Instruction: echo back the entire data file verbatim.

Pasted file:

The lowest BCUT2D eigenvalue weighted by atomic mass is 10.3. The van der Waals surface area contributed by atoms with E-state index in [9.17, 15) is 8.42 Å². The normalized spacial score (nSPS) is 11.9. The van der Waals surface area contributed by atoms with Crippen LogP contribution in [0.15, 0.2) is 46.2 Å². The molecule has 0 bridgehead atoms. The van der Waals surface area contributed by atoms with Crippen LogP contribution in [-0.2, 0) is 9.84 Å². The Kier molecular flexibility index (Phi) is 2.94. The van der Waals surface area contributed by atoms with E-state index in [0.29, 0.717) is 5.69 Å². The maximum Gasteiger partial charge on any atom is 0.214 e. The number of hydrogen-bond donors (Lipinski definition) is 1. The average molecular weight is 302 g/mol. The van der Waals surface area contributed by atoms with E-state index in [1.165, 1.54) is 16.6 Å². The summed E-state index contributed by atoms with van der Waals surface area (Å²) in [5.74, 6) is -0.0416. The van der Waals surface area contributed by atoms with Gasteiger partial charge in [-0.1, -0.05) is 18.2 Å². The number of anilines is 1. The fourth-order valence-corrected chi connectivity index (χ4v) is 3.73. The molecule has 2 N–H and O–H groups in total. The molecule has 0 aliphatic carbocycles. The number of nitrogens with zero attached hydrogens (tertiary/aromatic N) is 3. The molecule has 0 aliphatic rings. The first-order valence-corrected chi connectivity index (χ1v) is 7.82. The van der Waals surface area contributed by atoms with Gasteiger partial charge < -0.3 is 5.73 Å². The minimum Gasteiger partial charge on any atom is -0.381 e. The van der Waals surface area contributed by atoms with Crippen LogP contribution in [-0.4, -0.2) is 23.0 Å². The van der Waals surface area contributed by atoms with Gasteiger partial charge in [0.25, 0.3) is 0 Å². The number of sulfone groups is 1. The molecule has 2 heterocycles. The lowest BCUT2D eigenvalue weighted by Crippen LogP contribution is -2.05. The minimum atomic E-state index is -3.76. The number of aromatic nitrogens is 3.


The lowest BCUT2D eigenvalue weighted by atomic mass is 10.3. The van der Waals surface area contributed by atoms with E-state index in [9.17, 15) is 8.42 Å². The normalized spacial score (nSPS) is 11.9. The van der Waals surface area contributed by atoms with Crippen LogP contribution in [0.15, 0.2) is 46.2 Å². The molecule has 0 bridgehead atoms. The van der Waals surface area contributed by atoms with Crippen LogP contribution in [-0.2, 0) is 9.84 Å². The Kier molecular flexibility index (Phi) is 2.94. The van der Waals surface area contributed by atoms with E-state index in [0.29, 0.717) is 5.69 Å². The maximum Gasteiger partial charge on any atom is 0.214 e. The number of hydrogen-bond donors (Lipinski definition) is 1. The average molecular weight is 302 g/mol. The van der Waals surface area contributed by atoms with E-state index in [1.165, 1.54) is 16.6 Å². The summed E-state index contributed by atoms with van der Waals surface area (Å²) in [5.74, 6) is -0.0416. The van der Waals surface area contributed by atoms with Gasteiger partial charge in [-0.1, -0.05) is 18.2 Å². The number of anilines is 1. The fourth-order valence-corrected chi connectivity index (χ4v) is 3.73. The molecule has 2 N–H and O–H groups in total. The molecule has 0 aliphatic carbocycles. The number of nitrogens with zero attached hydrogens (tertiary/aromatic N) is 3. The molecule has 0 aliphatic rings. The first-order valence-corrected chi connectivity index (χ1v) is 7.82. The van der Waals surface area contributed by atoms with Gasteiger partial charge < -0.3 is 5.73 Å². The minimum Gasteiger partial charge on any atom is -0.381 e. The van der Waals surface area contributed by atoms with Crippen LogP contribution in [-0.4, -0.2) is 23.0 Å². The van der Waals surface area contributed by atoms with Gasteiger partial charge in [0.25, 0.3) is 0 Å². The number of sulfone groups is 1. The molecule has 2 heterocycles. The lowest BCUT2D eigenvalue weighted by Crippen LogP contribution is -2.05. The minimum atomic E-state index is -3.76. The number of aromatic nitrogens is 3.